AirAsia Tests PPE Crew Uniform As It Counts Q1 Pandemic Impact
AirAsia is trialing a personal protective equipment (PPE) uniform for its cabin crew as the LCC group prepares for the resumption of flights in some markets.
The Malaysia-based airline’s Thai subsidiary will restart domestic operation from May 1 as COVID-19 travel restrictions are eased.
In preparation, AirAsia Thailand has implemented a series of regulations for its passengers, including the wearing of masks throughout the journey. Travelers will be limited to only a single item of hand luggage which can only be placed under the seat in front of them. The airline said this is to ensure social distancing when passengers get on and off the aircraft. An extra 7 kg (15 lbs.) of hold luggage can be checked in with no additional cost.
A limited number of seats will be available for each flight as passengers will be kept apart by alternate seats being left empty. Food and beverage services will also be suspended.
AirAsia said the new PPE uniform for cabin crew is undergoing further assessment and a review of the design is underway. The red and white suits were designed by Filipino fashion designer Puey Quinones and were first used on an AirAsia Philippines recovery flight from Bangkok to Manila.
The group’s plans for how it will resume flying come after the airline counted the cost of the coronavirus on its 2020 first quarter (Q1) operations.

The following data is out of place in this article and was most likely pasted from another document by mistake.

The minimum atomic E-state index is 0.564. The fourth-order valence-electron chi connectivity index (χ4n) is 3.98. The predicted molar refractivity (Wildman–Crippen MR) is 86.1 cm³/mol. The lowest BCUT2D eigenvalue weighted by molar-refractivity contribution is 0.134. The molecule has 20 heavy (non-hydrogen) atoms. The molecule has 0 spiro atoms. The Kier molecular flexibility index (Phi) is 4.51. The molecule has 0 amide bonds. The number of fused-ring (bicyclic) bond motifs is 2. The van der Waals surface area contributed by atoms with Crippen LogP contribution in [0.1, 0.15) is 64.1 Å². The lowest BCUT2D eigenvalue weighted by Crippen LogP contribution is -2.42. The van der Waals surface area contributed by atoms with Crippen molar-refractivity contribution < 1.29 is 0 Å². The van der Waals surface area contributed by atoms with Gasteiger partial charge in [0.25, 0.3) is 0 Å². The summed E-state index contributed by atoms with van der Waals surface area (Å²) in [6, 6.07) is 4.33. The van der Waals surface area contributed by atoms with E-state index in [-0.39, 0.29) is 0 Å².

For the first quarter of the year the group said its 80% load factor exceeded its own expectation of 77%. The LCC credited this to proactive capacity management, especially in Malaysia and Thailand. Both markets saw capacity—measured as average seat kilometers (ASK)—slashed by 24% and 30% year-on-year (YOY) respectively.
AirAsia Group Berhad’s consolidated AOCs—comprising AOCs in Indonesia, Malaysia and the Philippines—saw passenger carriage drop 21% YOY to 9.9 million. Total capacity fell 19%. Passenger demand only declined 27% YOY, likely because of the relatively late implementations of lockdown measures in these markets. In Malaysia, for example, travel restrictions were introduced relatively late in the quarter on March 18.
Community lockdown measures were not imposed until April in India and Japan and these were the only two markets that saw positive gains. AirAsia India saw its passenger carriage increase 30% to 2.5 million passengers. Capacity was up almost half—by 45% YOY—with the introduction of 10 A320s and RPK were also up 32% YOY.
Fleet size remained the same in Japan with three Airbus A320s, though capacity and demand both improved 30% and 15% YOY respectively, resulting in a 32% increase in passenger carriage.